[IPython-dev] Tab-completion of data/properties and win32com fix for IPython

Jaco Schieke ipython at ml.schieke.net
Tue Aug 3 19:22:01 EDT 2004


Some clarifications:
1. The dictionary hack is simply to keep "matches" unique.  It took me a 
while to realize this, but pyreadline actually expects an unique array 
(see lib\site-packages\readline\pyreadline.py(788): if r and r not in 
completions:), otherwise it stops reading from the matches returned and 
simply exits.  This is not win32 specific and should be a usefull 
addition should be incorporated into rlcompleter.py.  An easy way to 
test this is to add matches.sort() just before you return matches in 
FlexCompleter.py.  Then try [].<tab> ... the results are disappointing.  
The reason for this is obviously that you first dir() the object and 
then the base classes, so you'd not notice this normally.  However 
sorting the array (or adding COM attributes after you dir()'ed the base 
classes) causes the issues, as duplicates appear very quickly.  It took 
me quite some time to figure this out. - so in short: matches must be 
unique'd and list2dict is the easiest way I know (I may be rusty.)  Let 
me know if you concur then I'll submit a bug report for rlcompleter.py.

2. I've rewritten the function to check for sys.platform and only run 
win32 hacks if on the right platform - patch follows..



Index: ipython/IPython/FlexCompleter.py
RCS file: /home/cvsroot/world/ipython/IPython/FlexCompleter.py,v
retrieving revision 1.3
diff -B -r1.3 FlexCompleter.py
 > import sys
<         instances, class members are are also considered.)
 >         instances, class members are are also considered.)  A unique 
array is returned
<         import re
 >         def list2dict(l):
 >             ret={}
 >             for i in l:
 >                 ret[i] = None
 >             return ret
 >         import re
 >         matches_dict = {}
 >         matches_dict.update(list2dict(matches)) # ensures uniqueness
 >         matches = matches_dict.keys()
 >         matches.sort()
 > if sys.platform == "win32":
 >     def get_class_members(klass):
 >     """Obtains class and base class members through dir()
 >     Additional query is also performed in the case that the class is a
 >     COM object instantiated by the win32 module of Mark Hammond,
 >     as dir() does not reveal the properties associated with
 >     the COM object. 
 >     """
 >     ret = dir(klass)
 >     if hasattr(klass,'__bases__'):
 >         for base in klass.__bases__:
 >         ret = ret + get_class_members(base)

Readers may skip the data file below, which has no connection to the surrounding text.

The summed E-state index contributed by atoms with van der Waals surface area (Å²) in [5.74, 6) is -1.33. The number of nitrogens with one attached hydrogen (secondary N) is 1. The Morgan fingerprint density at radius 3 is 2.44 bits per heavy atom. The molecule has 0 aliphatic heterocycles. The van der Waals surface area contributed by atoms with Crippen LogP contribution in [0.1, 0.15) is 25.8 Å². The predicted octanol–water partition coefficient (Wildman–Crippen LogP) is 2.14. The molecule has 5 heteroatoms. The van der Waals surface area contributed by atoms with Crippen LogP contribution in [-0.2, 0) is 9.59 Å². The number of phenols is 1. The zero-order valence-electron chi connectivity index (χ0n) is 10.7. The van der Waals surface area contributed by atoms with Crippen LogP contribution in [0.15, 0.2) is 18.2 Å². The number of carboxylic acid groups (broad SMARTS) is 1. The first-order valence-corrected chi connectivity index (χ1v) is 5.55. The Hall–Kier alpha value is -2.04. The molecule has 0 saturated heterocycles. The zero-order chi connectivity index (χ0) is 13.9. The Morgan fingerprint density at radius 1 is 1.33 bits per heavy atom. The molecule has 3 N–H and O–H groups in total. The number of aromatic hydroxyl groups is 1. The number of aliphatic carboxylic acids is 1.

>     #Win32 specific code follows
 >     try:    # in case klass is a COM object from win32
 >         ret=ret+klass._prop_map_get_.keys()
 >         ret=ret+klass._prop_map_put_.keys()
 >         pass
 >     except AttributeError:
 >         pass
 >     #End of Win32 specific code
 >     return ret

Fernando Perez wrote:

> Jaco Schieke wrote:
>> (Patch follows at the end of email)
> I have some questions about this.  I'll also make some general 
> comments about patches in a separate mail, please heed them for the 
> future.
> Since I may keep FlexCompleter around, I want to clarify a few things 
> about your patch.
>>>        def list2dict(l):
>>>            ret={}
>>>            for i in l:
>>>             ret[i] = None
>>>            return ret
>> 185a191,194
>>>        matches_dict = {}
>>>        matches_dict.update(list2dict(matches))
>>>        matches = matches_dict.keys()
>>>        matches.sort()
> What exactly is all of this for?  If you want to return the matches 
> sorted, a simple
> matches.sort()
> before returning will do just fine, no?  Maybe I'm just tired now, but 
> the list2dict contortions seem unnecessary to me.
> Besides, I think readline sorts itself always, since I always see the 
> proposed completions come out sorted.  Could you clarify exactly what 
> this is doing? As far as I can tell, all of it is completely unnecessary.
>> 188a198
>> 192a203,208
>>>    try:
>>>        ret=ret+klass._prop_map_get_.keys()
>>>        ret=ret+klass._prop_map_put_.keys()
>>>        pass
>>>    except AttributeError:
>>>        pass
> This could be acceptable, I imagine, for the benefit of win32 users.  
> But not in this form: all Win-specific code should be isolated at 
> definition time, I have no intention of making Unix users pay at 
> runtime for windows-only stuff.  So you'd need to write instead 
> something like:
> def get_class_members():
>     --- current code ---
> if on_windows:
>   # redefine with win-specific hacks
>   def get_class_members():
>       --- your windows code ---
> or something similar.  Be mindful of the details about cygwin vs 
> non-cygwin environments when writing windows-specific code, please.  
> Also make sure you test it very well, since I can't test it myself.
> Best,
> f

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